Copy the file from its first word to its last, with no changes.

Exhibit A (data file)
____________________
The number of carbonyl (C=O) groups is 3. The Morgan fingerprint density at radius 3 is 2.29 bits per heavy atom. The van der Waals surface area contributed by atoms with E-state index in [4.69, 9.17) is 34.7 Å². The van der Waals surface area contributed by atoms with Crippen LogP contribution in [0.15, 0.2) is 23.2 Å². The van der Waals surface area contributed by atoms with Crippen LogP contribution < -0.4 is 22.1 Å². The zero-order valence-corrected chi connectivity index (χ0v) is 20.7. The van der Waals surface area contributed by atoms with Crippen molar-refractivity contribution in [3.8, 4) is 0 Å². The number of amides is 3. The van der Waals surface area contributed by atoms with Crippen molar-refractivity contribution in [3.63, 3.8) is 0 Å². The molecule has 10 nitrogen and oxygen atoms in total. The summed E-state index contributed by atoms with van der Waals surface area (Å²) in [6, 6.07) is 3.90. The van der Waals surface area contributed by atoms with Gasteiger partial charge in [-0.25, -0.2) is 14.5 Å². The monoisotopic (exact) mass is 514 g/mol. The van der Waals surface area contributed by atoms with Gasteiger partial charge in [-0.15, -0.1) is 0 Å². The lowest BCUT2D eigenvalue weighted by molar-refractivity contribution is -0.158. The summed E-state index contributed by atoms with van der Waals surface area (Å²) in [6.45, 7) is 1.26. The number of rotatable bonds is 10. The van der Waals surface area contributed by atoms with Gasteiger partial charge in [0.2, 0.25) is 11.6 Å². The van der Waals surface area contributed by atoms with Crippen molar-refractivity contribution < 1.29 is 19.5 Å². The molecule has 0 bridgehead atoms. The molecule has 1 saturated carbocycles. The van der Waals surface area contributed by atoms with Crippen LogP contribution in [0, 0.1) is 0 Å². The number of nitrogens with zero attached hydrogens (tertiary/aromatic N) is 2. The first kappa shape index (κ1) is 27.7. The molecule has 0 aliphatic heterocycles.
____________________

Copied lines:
The number of carbonyl (C=O) groups is 3. The Morgan fingerprint density at radius 3 is 2.29 bits per heavy atom. The van der Waals surface area contributed by atoms with E-state index in [4.69, 9.17) is 34.7 Å². The van der Waals surface area contributed by atoms with Crippen LogP contribution in [0.15, 0.2) is 23.2 Å². The van der Waals surface area contributed by atoms with Crippen LogP contribution < -0.4 is 22.1 Å². The zero-order valence-corrected chi connectivity index (χ0v) is 20.7. The van der Waals surface area contributed by atoms with Crippen molar-refractivity contribution in [3.8, 4) is 0 Å². The number of amides is 3. The van der Waals surface area contributed by atoms with Crippen molar-refractivity contribution in [3.63, 3.8) is 0 Å². The molecule has 10 nitrogen and oxygen atoms in total. The summed E-state index contributed by atoms with van der Waals surface area (Å²) in [6, 6.07) is 3.90. The van der Waals surface area contributed by atoms with Gasteiger partial charge in [-0.25, -0.2) is 14.5 Å². The monoisotopic (exact) mass is 514 g/mol. The van der Waals surface area contributed by atoms with Gasteiger partial charge in [-0.15, -0.1) is 0 Å². The lowest BCUT2D eigenvalue weighted by molar-refractivity contribution is -0.158. The summed E-state index contributed by atoms with van der Waals surface area (Å²) in [6.45, 7) is 1.26. The number of rotatable bonds is 10. The van der Waals surface area contributed by atoms with Gasteiger partial charge in [0.2, 0.25) is 11.6 Å². The van der Waals surface area contributed by atoms with Crippen molar-refractivity contribution < 1.29 is 19.5 Å². The molecule has 0 bridgehead atoms. The molecule has 1 saturated carbocycles. The van der Waals surface area contributed by atoms with Crippen LogP contribution in [0, 0.1) is 0 Å². The number of nitrogens with zero attached hydrogens (tertiary/aromatic N) is 2. The first kappa shape index (κ1) is 27.7. The molecule has 0 aliphatic heterocycles.